"She was on the police force and was off to the side but I could tell she was a fan," he told PEOPLE Friday. Munley waited quietly until the crowd thinned out and then approached Bentley for a picture, which she posted as her Twitter profile image.
Now, it's the singer who is proud to be pictured with Munley, hailed as a hero after stopping Maj. Nidal Malik Hasan, the alleged the shooter responsible for Thursday's massacre at Ft. Hood Army base, which killed 13 people.
Bentley telephoned Munley, 34, on Friday morning after he learned that she helped fell the gunman and had been wounded in the process.
"I said I was honored to have my picture with her and that my band and I were all thinking of her and praying for the folks on the base. I told her, 'We are all just really thankful to you,' " says Bentley. "She was quiet and she's just humble person and said she was just doing what she does. She would say she's just out there doing her job, but it's a pretty amazing job she did. It's pretty impressive.”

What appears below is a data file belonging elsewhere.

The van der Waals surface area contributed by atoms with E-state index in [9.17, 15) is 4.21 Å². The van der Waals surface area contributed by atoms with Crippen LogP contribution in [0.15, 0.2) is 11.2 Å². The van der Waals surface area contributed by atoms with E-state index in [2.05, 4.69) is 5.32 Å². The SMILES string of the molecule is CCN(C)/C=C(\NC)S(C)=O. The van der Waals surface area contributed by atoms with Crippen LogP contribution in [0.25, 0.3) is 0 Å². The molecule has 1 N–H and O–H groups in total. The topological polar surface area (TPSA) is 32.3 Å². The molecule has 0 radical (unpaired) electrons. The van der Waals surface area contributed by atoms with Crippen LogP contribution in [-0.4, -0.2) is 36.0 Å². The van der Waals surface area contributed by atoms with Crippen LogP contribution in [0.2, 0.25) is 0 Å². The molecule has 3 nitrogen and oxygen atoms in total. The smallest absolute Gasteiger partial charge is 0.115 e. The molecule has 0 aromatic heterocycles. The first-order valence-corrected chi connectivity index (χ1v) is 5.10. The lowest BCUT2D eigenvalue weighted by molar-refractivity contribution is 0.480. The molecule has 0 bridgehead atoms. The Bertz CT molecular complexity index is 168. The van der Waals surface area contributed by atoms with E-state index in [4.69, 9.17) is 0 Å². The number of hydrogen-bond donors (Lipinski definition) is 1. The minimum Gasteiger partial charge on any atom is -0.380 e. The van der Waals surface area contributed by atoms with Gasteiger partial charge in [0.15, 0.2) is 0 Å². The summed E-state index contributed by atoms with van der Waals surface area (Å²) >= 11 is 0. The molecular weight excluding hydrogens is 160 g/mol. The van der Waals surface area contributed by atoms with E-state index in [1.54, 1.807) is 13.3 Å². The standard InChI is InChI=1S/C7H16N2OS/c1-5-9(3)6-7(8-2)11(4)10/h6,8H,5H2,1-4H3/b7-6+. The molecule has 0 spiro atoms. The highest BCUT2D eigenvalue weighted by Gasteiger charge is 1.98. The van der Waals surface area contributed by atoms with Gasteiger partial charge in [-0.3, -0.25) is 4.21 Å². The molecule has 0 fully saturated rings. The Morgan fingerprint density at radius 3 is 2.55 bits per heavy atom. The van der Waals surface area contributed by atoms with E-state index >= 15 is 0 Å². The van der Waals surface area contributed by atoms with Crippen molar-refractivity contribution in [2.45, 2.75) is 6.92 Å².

Bentley says Munley was in good spirits despite her injuries and the grave nature of the previous day's events. "I can't imagine what that experience was like but she said she's okay," he says. "She said she lost a lot of blood but it sounded like she's on the road to recovery."
Bentley, who plans to return to Ft. Hood to see Munley again, says those on the base are no doubt shaken by the shooting, but will draw on the strength of their close-knit military community.
"God, these families – there is a reason why they call them Army strong. There's strong and then there's Army strong," he says. "They have to deal with their friends, husbands, sons, daughters putting themselves in harm's way far away and now to have that worry in their own community where they should feel they are the safest? But these are the strongest people. It's a really tight-knit group and they lift each other up when they are down."